Postnatal Depression Awareness Week was held recently so it is a great time to have a look at this illness. Just talking about it breaks down the stigma associated with antenatal and postnatal depression, and encourages people we know to ask for help.
One in seven new mothers is affected by postnatal depression and around one in ten has high levels of emotional distress during pregnancy.
Despite the large number of women affected, many remain unidentified and untreated, even though effective treatments are available. If PND is untreated it can have devastating effects on mental health, relationships and mother/child bonding.
Many women do not speak up because of the negative stigma PND has, often blaming themselves for the way they are feeling and worried they will be perceived by others as, a 'Bad Mother.'
Below are some symptoms of PND, If you or someone you care about is experiencing some of these it may be a good idea to talk to your GP, child & family health nurse or the Perinatal Mental Health Service.
• Do you have trouble sleeping, even when there is no reason to explain the sleep disturbance?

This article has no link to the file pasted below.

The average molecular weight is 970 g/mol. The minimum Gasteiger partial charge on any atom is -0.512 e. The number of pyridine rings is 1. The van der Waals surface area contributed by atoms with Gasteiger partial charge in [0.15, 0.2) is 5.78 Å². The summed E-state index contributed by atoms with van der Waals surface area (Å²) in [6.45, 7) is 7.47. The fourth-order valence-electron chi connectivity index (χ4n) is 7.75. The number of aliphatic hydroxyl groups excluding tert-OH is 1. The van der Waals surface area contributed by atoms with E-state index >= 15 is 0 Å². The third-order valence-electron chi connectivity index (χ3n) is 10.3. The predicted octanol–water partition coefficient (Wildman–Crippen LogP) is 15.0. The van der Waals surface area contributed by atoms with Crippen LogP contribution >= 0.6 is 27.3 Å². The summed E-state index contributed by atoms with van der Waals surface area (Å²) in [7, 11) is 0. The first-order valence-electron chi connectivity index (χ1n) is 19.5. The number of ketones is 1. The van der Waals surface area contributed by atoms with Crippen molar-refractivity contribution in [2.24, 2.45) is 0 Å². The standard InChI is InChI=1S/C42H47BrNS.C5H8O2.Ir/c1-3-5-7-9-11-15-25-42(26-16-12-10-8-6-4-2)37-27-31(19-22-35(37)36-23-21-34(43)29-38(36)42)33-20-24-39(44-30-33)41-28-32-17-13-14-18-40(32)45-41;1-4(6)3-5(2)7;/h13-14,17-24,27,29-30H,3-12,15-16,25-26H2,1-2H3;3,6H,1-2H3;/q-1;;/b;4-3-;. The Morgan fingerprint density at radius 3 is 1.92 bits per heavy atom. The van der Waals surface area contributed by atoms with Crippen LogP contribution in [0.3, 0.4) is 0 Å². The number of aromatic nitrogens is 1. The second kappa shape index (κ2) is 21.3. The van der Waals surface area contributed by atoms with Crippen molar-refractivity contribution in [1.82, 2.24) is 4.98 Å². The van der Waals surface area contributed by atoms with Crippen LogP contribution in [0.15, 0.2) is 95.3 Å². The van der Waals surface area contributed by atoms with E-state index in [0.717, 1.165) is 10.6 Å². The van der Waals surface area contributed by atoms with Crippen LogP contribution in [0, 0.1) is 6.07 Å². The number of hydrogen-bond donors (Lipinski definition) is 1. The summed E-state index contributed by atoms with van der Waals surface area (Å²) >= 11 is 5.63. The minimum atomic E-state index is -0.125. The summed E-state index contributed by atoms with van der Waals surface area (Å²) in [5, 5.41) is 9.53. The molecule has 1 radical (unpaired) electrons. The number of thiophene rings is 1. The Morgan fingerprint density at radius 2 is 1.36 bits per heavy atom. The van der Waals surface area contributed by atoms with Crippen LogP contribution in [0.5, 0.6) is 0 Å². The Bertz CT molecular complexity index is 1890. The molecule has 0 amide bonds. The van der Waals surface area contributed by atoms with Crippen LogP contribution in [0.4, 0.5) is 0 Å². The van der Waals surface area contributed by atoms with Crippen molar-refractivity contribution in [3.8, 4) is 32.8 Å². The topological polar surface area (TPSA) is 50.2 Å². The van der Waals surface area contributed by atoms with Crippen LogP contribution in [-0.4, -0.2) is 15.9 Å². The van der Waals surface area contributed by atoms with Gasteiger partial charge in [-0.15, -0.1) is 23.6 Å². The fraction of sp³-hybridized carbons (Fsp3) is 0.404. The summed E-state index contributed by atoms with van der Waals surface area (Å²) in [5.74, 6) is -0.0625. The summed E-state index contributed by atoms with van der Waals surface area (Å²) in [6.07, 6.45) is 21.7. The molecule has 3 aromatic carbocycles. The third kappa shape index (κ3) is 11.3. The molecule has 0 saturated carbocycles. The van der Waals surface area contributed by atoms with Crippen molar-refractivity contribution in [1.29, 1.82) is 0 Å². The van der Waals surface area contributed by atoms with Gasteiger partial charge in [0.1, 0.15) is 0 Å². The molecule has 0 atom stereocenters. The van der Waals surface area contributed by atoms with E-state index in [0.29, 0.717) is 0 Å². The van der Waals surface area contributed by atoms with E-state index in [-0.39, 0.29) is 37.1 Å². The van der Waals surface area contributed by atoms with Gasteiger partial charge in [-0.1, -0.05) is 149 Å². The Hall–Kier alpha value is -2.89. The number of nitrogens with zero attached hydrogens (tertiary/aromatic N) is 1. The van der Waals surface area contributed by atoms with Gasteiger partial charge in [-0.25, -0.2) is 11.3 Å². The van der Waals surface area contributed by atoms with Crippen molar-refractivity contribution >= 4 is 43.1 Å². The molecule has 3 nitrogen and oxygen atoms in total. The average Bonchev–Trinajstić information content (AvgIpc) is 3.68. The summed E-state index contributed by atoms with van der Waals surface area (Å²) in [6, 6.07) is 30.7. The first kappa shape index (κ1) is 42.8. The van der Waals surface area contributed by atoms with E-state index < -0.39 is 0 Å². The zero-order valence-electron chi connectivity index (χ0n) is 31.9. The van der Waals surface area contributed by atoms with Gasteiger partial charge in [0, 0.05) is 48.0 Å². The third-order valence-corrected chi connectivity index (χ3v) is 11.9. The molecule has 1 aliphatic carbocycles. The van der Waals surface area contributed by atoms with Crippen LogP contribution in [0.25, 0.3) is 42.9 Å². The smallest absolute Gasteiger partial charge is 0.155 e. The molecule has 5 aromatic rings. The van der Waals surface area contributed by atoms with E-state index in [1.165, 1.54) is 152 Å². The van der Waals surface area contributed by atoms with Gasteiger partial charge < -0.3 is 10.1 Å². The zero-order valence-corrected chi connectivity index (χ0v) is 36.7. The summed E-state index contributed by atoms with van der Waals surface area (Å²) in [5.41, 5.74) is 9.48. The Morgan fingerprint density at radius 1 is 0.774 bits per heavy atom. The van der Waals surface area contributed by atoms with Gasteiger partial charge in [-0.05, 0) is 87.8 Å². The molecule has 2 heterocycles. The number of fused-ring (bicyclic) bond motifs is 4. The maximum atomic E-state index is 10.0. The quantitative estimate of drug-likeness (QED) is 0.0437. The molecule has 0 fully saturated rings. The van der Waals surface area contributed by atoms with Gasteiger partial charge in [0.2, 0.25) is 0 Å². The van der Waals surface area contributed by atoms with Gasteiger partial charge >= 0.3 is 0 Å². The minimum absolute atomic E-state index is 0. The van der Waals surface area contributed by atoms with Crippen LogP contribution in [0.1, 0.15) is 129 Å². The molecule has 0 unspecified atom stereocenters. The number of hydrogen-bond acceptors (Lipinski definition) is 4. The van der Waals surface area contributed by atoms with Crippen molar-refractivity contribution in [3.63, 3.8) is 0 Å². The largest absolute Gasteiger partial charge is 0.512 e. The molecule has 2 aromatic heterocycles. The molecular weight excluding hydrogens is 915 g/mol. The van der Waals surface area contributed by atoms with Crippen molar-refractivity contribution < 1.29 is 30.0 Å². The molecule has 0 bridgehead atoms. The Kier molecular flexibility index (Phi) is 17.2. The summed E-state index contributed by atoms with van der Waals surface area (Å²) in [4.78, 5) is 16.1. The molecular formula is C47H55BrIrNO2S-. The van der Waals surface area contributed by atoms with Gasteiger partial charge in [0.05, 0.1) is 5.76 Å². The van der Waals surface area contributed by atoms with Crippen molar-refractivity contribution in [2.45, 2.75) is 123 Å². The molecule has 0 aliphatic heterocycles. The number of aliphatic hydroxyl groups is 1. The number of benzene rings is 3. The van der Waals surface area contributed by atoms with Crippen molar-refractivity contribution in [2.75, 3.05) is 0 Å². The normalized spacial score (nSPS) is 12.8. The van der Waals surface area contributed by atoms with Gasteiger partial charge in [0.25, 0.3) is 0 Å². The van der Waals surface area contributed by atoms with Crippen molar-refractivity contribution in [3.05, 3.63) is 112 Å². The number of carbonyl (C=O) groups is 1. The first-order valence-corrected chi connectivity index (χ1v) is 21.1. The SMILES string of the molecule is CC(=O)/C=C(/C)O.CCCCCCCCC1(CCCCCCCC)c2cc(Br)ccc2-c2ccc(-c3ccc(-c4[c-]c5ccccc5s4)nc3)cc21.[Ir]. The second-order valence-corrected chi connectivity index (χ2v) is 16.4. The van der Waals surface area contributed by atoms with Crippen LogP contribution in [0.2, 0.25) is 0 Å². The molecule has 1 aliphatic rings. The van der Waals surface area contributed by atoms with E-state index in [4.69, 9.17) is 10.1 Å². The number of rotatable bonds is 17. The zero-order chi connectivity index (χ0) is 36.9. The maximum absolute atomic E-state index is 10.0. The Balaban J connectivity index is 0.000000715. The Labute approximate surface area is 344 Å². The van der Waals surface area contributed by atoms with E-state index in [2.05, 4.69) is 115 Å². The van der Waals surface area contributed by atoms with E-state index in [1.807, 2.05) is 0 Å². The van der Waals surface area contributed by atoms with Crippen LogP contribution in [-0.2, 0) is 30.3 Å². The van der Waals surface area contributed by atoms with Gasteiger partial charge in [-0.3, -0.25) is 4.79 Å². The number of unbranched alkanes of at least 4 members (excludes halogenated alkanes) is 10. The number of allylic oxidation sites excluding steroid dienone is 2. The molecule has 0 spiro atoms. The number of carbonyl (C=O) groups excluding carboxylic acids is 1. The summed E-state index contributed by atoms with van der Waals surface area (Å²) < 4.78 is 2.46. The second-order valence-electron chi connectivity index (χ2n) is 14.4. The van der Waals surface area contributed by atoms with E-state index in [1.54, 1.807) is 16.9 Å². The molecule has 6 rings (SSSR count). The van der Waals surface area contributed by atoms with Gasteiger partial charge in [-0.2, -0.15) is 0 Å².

• Do you get irritable witeveryone, or are you more irritable than usual?
• Do you find yourself getting anxious about the smallest things that concern your baby or toddler?
• Do you feel like your emotions are on a rollercoaster?
• Are you often confused, or feel you are forgetting things and can't concentrate?
• Do you sometimes feel like you baby or child would be better off without you?
• Do you feel like you can't be the kind of mother you want to be?
Author: Alyson Officer is a Psychologist for Perinatal Mental Health, IDGP and put together this article using information from the Perinatal Mental Health Service flyer put out by the IDPG. The IDPG run a support group for mothers with PND at Green Bean Cafe in Corrimal. See Parents Guide's listing for more information.